Ackerman writes with a light but assured touch, her prose rich in fact but economical in delivering it. Fans of birds in all their diversity will want to read this one.

Pub Date: April 12, 2016

ISBN: 978-1-59420-521-7

Page Count: 336

Publisher: Penguin Press

Review Posted Online: Feb. 17, 2016

Kirkus Reviews Issue: March 1, 2016

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Exemplary writing about the world and a welcome gift to readers.


Distinguished natural history writer and explorer Lopez (Outside, 2014, etc.) builds a winning memoir around books, voyages, and biological and anthropological observations.

“Traveling, despite the technological innovations that have brought cultural homogenization to much of the world, helps the curious and attentive itinerant understand how deep the notion goes that one place is never actually like another.” So writes the author, who has made a long career of visiting remote venues such as Antarctica, Greenland, and the lesser known of the Galápagos Islands. From these travels he has extracted truths about the world, such as the fact that places differ as widely as the people who live in them. Even when traveling with scientists from his own culture, Lopez finds differences of perception. On an Arctic island called Skraeling, for instance, he observes that if he and the biologists he is walking with were to encounter a grizzly feeding on a caribou, he would focus on the bear, the scientists on the whole gestalt of bear, caribou, environment; if a native of the place were along, the story would deepen beyond the immediate event, for those who possess Indigenous ways of knowledge, “unlike me…felt no immediate need to resolve it into meaning.” The author’s chapter on talismans—objects taken from his travels, such as “a fist-size piece of raven-black dolerite”—is among the best things he has written. But there are plentiful gems throughout the looping narrative, its episodes constructed from adventures over eight decades: trying to work out a bit of science as a teenager while huddled under the Ponte Vecchio after just having seen Botticelli’s Venus; admiring a swimmer as a septuagenarian while remembering the John Steinbeck whom he’d met as a schoolboy; gazing into the surf over many years’ worth of trips to Cape Foulweather, an Oregon headland named by Capt. James Cook, of whom he writes, achingly, “we no longer seem to be sailing in a time of fixed stars, of accurate chronometers, and of reliable routes.”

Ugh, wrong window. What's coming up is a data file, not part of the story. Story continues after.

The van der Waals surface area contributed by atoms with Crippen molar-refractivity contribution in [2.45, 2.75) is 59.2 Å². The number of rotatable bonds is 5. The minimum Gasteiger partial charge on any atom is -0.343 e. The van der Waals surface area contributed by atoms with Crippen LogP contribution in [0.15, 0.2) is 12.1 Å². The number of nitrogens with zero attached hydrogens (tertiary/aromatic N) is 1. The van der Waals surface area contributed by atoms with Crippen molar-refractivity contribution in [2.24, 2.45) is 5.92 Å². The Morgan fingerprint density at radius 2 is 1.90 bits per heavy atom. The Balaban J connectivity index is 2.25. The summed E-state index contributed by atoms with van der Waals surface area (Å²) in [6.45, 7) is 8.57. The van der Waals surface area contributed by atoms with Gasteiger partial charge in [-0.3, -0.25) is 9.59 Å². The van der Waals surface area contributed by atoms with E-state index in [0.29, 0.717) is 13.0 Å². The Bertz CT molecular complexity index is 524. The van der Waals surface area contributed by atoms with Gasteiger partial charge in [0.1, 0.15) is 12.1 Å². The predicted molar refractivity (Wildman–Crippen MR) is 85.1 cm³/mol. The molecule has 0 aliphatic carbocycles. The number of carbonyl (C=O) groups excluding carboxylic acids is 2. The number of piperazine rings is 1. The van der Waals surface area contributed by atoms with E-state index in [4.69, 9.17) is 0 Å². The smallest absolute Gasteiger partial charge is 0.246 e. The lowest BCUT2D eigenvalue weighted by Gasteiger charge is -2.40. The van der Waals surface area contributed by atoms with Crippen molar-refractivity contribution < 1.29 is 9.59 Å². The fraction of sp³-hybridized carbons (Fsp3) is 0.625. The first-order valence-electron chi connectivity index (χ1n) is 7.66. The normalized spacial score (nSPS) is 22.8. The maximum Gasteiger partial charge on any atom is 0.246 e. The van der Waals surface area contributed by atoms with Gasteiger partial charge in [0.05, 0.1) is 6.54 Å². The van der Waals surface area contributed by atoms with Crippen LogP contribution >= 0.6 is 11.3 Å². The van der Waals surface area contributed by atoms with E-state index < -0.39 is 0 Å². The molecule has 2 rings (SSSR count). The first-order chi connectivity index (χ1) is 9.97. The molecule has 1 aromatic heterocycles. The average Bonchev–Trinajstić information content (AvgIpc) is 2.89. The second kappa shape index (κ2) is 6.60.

Exemplary writing about the world and a welcome gift to readers.

Pub Date: March 20, 2019

ISBN: 978-0-394-58582-6

Page Count: 592

Publisher: Knopf

Review Posted Online: Nov. 26, 2018

Kirkus Reviews Issue: Dec. 15, 2018